To obtain gray scale capability, the above system is expanded by digitizing input amplitudes and applying the digitized quantities to a number of shift registers. Each stored bit, depending upon the register in which it was stored, is used to generate a pulse of appropriate amplitude for application to the tubes Z-axis circuitry.
It is accordingly an object of the present invention to provide an improved method and apparatus for supplying a hard copy of input information.
It is another object of the present invention to provide an improved method and apparatus for supplying a hard copy of information displayed on a refreshed CRT display.
It is another object of the present invention to provide an improved method and apparatus for supplying a hard copy of input information wherein requirements of brightness and high band width in the readout equipment are alleviated.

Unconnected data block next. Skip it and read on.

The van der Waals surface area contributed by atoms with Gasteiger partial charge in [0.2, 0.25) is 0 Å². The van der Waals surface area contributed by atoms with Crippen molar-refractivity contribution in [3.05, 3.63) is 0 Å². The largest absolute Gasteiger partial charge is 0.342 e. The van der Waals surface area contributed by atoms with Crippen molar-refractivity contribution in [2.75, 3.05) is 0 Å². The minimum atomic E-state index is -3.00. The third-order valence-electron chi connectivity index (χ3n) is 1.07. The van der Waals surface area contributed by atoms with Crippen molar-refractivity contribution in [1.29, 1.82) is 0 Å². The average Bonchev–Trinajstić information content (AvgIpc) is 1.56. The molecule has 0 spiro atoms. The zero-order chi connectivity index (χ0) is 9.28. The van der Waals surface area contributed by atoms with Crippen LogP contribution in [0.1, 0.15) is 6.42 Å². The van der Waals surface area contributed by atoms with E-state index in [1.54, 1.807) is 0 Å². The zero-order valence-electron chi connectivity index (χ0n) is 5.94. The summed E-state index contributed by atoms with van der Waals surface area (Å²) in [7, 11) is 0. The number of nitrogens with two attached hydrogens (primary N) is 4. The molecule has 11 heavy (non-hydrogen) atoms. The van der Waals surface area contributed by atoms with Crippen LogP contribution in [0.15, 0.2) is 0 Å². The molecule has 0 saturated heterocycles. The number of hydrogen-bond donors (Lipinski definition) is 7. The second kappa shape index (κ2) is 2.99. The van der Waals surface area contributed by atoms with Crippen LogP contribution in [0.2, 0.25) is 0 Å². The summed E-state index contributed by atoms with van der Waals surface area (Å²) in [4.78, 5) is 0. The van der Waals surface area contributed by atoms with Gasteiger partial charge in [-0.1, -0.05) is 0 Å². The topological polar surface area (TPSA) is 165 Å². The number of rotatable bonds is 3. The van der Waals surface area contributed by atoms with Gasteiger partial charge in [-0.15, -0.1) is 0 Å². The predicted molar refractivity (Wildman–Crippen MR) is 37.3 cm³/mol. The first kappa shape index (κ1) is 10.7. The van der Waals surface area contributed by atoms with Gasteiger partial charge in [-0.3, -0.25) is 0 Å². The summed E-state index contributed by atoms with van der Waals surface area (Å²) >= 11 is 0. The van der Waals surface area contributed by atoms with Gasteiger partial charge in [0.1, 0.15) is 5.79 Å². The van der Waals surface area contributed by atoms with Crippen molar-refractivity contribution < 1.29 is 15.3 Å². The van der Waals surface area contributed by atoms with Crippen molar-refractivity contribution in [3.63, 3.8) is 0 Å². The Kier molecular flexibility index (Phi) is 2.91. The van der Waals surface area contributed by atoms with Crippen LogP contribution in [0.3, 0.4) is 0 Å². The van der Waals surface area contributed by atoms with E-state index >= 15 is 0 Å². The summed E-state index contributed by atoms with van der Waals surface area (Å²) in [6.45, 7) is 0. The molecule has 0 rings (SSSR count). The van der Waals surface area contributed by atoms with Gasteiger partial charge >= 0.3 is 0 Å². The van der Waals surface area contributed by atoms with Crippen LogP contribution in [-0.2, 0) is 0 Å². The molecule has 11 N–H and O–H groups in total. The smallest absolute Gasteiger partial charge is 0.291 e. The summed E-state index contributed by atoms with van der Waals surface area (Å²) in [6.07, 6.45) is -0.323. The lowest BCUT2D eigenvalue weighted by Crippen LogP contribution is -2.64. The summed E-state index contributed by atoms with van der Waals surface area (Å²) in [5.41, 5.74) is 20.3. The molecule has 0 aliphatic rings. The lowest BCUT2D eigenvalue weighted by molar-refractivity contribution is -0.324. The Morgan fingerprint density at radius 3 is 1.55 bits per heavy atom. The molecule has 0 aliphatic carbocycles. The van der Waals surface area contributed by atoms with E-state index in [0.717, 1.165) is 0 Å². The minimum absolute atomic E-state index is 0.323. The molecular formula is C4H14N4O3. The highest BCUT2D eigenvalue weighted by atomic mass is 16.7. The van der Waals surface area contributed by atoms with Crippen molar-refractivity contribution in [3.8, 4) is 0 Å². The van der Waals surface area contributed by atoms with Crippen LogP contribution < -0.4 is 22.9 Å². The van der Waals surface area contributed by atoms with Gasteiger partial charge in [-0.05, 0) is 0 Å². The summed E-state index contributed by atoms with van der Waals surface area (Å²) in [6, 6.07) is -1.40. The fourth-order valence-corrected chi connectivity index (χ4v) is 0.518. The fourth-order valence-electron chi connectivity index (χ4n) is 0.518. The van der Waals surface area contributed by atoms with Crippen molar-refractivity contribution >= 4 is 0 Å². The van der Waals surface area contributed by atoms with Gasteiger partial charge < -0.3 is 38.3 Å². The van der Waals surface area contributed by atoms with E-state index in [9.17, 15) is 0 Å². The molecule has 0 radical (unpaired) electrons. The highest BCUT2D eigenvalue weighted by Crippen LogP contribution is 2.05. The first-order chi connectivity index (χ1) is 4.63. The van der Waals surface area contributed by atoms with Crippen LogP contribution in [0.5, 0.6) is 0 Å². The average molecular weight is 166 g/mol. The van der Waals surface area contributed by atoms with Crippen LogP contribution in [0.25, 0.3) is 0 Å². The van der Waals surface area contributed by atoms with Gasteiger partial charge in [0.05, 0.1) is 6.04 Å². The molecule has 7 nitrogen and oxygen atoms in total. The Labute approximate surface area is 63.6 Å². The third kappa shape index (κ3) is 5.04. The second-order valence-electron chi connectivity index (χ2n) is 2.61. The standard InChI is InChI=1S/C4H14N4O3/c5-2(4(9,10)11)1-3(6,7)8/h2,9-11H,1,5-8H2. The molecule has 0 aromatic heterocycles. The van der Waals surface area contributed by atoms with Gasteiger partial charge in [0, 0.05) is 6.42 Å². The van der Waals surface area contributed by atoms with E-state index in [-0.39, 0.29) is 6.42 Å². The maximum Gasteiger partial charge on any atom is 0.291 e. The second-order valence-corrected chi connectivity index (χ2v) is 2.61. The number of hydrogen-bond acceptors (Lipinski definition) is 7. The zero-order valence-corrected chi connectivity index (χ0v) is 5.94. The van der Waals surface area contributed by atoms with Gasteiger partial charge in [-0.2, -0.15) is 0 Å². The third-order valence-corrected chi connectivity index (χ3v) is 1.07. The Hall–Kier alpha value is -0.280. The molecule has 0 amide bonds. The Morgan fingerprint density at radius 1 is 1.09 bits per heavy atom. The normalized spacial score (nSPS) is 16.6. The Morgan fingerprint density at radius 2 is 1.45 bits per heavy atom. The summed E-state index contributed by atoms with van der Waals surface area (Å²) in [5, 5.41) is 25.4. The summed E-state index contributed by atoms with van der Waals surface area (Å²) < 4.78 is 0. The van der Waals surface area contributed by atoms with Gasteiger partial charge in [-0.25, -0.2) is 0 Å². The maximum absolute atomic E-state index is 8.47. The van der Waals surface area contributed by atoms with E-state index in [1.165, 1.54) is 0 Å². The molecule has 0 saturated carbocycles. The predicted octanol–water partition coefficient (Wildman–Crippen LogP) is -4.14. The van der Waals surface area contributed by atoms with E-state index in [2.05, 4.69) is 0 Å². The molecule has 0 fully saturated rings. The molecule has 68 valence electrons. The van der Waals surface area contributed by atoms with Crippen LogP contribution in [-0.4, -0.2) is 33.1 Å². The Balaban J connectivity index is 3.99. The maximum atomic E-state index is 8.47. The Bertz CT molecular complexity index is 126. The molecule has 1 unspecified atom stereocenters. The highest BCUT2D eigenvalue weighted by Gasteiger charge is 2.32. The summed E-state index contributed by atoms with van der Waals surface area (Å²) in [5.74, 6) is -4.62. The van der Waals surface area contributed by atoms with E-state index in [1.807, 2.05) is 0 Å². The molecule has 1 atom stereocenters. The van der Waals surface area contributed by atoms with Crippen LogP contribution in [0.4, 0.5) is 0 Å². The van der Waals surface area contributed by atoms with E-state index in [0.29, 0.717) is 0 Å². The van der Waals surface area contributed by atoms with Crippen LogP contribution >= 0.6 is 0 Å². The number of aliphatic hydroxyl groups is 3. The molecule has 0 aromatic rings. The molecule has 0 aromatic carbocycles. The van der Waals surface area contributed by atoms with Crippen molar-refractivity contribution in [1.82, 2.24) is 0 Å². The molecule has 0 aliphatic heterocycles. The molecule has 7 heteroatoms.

It is a further object of the present invention to provide an improved digital method and apparatus for supplying a hard copy of information from a refreshed computer terminal, wherein the hard copy is rapidly and economically produced, with high reproduction quality. I
The subject matter which we regard as our invention is particularly pointed out and distinctly claimed in the concluding portion of this specification. The invention, however, both as to organization and method of operation, together with further advantages and objects thereof, may best be understood by reference to the following description taken in connection with the accompanying drawings wherein like reference characters refer to like elements.